Thursday, 2 July 2015

Theatre review: To Kill a Mockingbird

Harper Lee's To Kill a Mockingbird is never far from the top in any poll of best-loved novels, a fact that Timothy Sheader's production references throughout with copies of the book ever present: All different shapes, sizes and covers reflecting how many editions there have been, the supporting cast sit at the sides when they're not playing a role, reading through the story that's unfolding on stage. It also turns them into a chorus, narrating the story of the Finch family of Alabama in 1935. Scout (Ava Potter at this performance, alternating with Jemima Bennett and Rosie Boore) and her older brother Jem (Tommy Rodger, alternating with Harry Bennett, Billy Price and Arthur Franks) lost their mother when they were very young and now live with their father Atticus and their cook Calpurnia (Susan Lawson-Reynolds.) This production originated at Regents Park, and for this Barbican revival Robert Sean Leonard returns to play Atticus, a lawyer putting his all into a case he knows he can't win in a still overtly-racist South: Tom Robinson (Zackary Momoh) is a black man accused of raping a white woman.

The case against Tom is nonexistent, but no Alabama jury has ever found in favour of a black man against a white one, and while his kids have faith in him, Atticus is less confident. This clash of racial tensions is seen by Scout through the prism of her everyday life growing up.


So the trial, which takes up most of the second act in Christopher Sergel's stage adaptation, is just one major event in Scout's childhood, which is otherwise largely preoccupied with trying to get the mysterious recluse Boo Radley (Christopher Akrill) to leave his house*. So, like the book, the play manages to deal with the most vicious aspects of racism in the Deep South without sacrificing any of its charm.


Although it does get used less as the play goes on, there remains a bit too much narration in Sergel's script, explaining what's going on even as we can clearly see it. But that's about the only real criticism I can think of in a production that gently but insistently hits all the right notes by seeing the absurdity of racial hatred through the eyes of a child. Jon Bausor's design sees the cast create the small town by drawing it in chalk on the stage, so that it becomes blurred like memory as the action goes on.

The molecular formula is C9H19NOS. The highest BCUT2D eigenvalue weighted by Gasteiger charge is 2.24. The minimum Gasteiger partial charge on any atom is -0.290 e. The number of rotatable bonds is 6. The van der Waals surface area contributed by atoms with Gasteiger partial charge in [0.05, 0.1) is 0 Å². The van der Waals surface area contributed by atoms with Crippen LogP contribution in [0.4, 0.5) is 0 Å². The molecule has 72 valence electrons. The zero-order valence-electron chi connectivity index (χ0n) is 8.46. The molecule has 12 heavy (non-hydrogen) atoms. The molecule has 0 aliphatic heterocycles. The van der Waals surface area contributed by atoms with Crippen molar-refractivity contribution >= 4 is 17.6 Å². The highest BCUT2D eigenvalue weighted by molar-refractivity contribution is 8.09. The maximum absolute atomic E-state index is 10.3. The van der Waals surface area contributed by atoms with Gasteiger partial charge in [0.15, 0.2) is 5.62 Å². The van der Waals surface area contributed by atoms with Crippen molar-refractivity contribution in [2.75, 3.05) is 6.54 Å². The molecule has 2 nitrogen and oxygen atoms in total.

As star casting goes, Leonard is a great match for Atticus Finch, the archetypal crusading lawyer but not the usual bombastic figure - doggedly continuing in his defence of Tom, his default mode seems to be utter exhaustion, but he's still canny enough to see that Scout and Jem's best friend Dill (Connor Brundish, alternating with Leo Heller and Milo Panni) just wants to feel like he has a purpose. But with a show so dependent on child actors it's good to report that we had a very strong trio leading the show tonight. Despite its dark subject matter To Kill a Mockingbird has a message of hope that not everyone shares the mob mentality of the town, and Scout's generation may well see the absurdity of racism. Unfortunately 80 years after the story takes place, recent events in America's South have demonstrated it's a hope that we still need.

To Kill a Mockingbird by Christopher Sergel, based on the novel by Harper Lee, is booking until the 25th of July at the Barbican Theatre.

Running time: 2 hours 40 minutes including interval.

*and perform his 1995 hit single "Wake Up Boo!"

No comments:

Post a Comment